Politics also splattered the canvas of the set's sole cover, a moody modal workout on Charlie Haden's Spanish Civil War ode "If You Want to Write Me" —which played to the shrill, clean Bill Frisell-esque Telecaster tone of guitarist Julien Sandiford—while pianist Joe Ferracuti contributed "Refuge," a ballad peppered with some angular Thelonious Monk-ish turns. The rest of the quartet's original material toed too close to the beloved hard bop/Blue Note aesthetic to be truly original.

Beyond this bop-based, North American closing double header, HKIJF offered a wholehearted tribute to that most symmetrical of improvisational vehicles —the ever-reinventing-itself jazz trio, with the first three of its six headline acts all strictly acoustic, but stridently forward-facing, European piano-bass-drums affairs.

Gorgeously colored by chiming piano percussion, cello-esque bowed bass and shimmering cymbal work, the Kari Ikonen Trio exemplify a distinctly Scandinavian collective work ethic —where solos neither end nor begin, but bleed into the collective whole. It's the kind of meditatively pastoral, post-ECM sound-scaping which can't help but evoke real-life landscapes—so it's fitting their leader/composer appears to take such deep inspiration from dramatic climates.

Drawing liberally from the trio's excellent third CD Wind, Frost & Radiation (Ozella, 2018) over Thursday's headline slot, the effortless lyrical opener "Kuro" is named after a valley in the north of Finland, while "Pripyat" hopes to evoke the Ukrainian ghost town left to the ravages of nature following the Chernobyl nuclear disaster of 1986 —spookily marked by bassist Olli Rantala disorientingly descending a full octave in a slowly bowed meter.

A response to Debussy's impressionistic masterpiece "Prélude à l'après-midi d'un faune" —and opener of the Finnish trio's penultimate release Beauteous Tales and Offbeat Stories (Ozella Music, 2015)—pianist Kari Ikonen's "L'avant-Midi D'une Elfe," begins with rolling, lyrical keywork that calls to mind rippling rapids or shimmering raindrops. Apparently inspired by the seasonal winds which blow from the Sahara through West Africa and into the Gulf of Guinea, "Harmattan" is just Ikonen's most memorable use of string muting, striking a hypnotic African-flavored pentatonic riff, before transmorphing into a morbid, metal-esque strut. The dampened strings which again punctuate "Beatamente" meanwhile recall the regular chime of a clock, or perhaps a church bell.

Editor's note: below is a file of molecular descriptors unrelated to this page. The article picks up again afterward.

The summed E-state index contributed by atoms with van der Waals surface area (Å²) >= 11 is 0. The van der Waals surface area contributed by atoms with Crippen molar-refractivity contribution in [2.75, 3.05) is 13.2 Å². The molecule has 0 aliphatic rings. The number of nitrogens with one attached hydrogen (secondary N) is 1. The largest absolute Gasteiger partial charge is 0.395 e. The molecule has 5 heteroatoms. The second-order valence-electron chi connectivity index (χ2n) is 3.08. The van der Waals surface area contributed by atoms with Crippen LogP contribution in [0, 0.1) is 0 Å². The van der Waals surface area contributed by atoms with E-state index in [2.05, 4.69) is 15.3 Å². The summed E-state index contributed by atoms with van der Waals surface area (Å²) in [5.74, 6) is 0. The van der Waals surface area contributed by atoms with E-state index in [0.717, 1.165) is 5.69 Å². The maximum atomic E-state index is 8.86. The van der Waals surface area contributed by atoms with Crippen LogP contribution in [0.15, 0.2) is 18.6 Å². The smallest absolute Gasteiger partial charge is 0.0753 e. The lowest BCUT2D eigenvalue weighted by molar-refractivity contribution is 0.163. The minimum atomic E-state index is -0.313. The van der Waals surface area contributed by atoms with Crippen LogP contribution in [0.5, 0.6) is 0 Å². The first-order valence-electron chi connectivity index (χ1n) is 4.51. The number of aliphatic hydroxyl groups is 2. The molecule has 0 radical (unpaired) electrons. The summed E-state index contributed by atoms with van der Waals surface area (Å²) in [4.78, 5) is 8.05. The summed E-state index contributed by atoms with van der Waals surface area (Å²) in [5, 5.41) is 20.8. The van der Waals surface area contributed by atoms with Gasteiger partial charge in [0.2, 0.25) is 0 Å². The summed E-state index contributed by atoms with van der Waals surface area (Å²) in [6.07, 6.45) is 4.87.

Seasoned jazz fans may of course take all this reality-conjuring with more than a whiff of skepticism, knowing how difficult musicians typically find it to name instrumentals —and the endearing audience appeal of segueing between otherwise dense, challenging music with charming explanatory tales. On the face of his introduction, it's seems that Ikonen has never visited Pripyat (and one wonders if his familiarity with the winds of West Africa came from a documentary). But it's the art that counts, not the intent —and Ikonen, a former winner of Finland's Jazz Musician of the Year award, is a serious artist making work with a color and conviction worthy of any of today's leading European three-pieces, of which there was another to seep into.